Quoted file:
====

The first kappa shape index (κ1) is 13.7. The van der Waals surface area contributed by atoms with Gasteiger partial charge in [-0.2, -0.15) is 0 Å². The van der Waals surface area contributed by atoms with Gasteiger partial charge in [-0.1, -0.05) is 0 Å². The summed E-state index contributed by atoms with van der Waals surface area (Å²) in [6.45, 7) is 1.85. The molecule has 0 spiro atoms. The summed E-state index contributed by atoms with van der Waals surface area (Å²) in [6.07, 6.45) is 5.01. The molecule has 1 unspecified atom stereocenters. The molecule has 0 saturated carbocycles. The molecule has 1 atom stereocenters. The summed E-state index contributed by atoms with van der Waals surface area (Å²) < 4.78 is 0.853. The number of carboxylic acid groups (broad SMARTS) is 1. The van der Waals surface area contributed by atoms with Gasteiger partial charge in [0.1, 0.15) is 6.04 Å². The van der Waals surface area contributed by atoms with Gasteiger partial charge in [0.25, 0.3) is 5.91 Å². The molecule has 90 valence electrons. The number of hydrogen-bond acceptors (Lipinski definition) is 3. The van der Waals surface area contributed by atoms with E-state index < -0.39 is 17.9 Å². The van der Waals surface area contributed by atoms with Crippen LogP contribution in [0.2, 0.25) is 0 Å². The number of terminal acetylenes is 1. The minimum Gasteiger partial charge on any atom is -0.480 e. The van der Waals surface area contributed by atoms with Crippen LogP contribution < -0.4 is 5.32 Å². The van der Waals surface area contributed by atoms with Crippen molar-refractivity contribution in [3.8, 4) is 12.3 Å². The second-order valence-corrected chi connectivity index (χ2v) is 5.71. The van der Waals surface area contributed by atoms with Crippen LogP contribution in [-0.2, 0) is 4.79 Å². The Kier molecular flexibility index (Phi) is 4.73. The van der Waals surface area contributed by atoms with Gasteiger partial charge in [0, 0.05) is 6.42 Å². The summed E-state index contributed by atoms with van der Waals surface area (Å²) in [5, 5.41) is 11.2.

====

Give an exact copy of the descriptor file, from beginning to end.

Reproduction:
The first kappa shape index (κ1) is 13.7. The van der Waals surface area contributed by atoms with Gasteiger partial charge in [-0.2, -0.15) is 0 Å². The van der Waals surface area contributed by atoms with Gasteiger partial charge in [-0.1, -0.05) is 0 Å². The summed E-state index contributed by atoms with van der Waals surface area (Å²) in [6.45, 7) is 1.85. The molecule has 0 spiro atoms. The summed E-state index contributed by atoms with van der Waals surface area (Å²) in [6.07, 6.45) is 5.01. The molecule has 1 unspecified atom stereocenters. The molecule has 0 saturated carbocycles. The molecule has 1 atom stereocenters. The summed E-state index contributed by atoms with van der Waals surface area (Å²) < 4.78 is 0.853. The number of carboxylic acid groups (broad SMARTS) is 1. The van der Waals surface area contributed by atoms with Gasteiger partial charge in [0.1, 0.15) is 6.04 Å². The van der Waals surface area contributed by atoms with Gasteiger partial charge in [0.25, 0.3) is 5.91 Å². The molecule has 90 valence electrons. The number of hydrogen-bond acceptors (Lipinski definition) is 3. The van der Waals surface area contributed by atoms with E-state index < -0.39 is 17.9 Å². The van der Waals surface area contributed by atoms with Crippen LogP contribution in [0.2, 0.25) is 0 Å². The number of terminal acetylenes is 1. The minimum Gasteiger partial charge on any atom is -0.480 e. The van der Waals surface area contributed by atoms with Crippen LogP contribution < -0.4 is 5.32 Å². The van der Waals surface area contributed by atoms with Crippen molar-refractivity contribution in [3.8, 4) is 12.3 Å². The second-order valence-corrected chi connectivity index (χ2v) is 5.71. The van der Waals surface area contributed by atoms with Crippen LogP contribution in [-0.2, 0) is 4.79 Å². The Kier molecular flexibility index (Phi) is 4.73. The van der Waals surface area contributed by atoms with Gasteiger partial charge in [0, 0.05) is 6.42 Å². The summed E-state index contributed by atoms with van der Waals surface area (Å²) in [5, 5.41) is 11.2.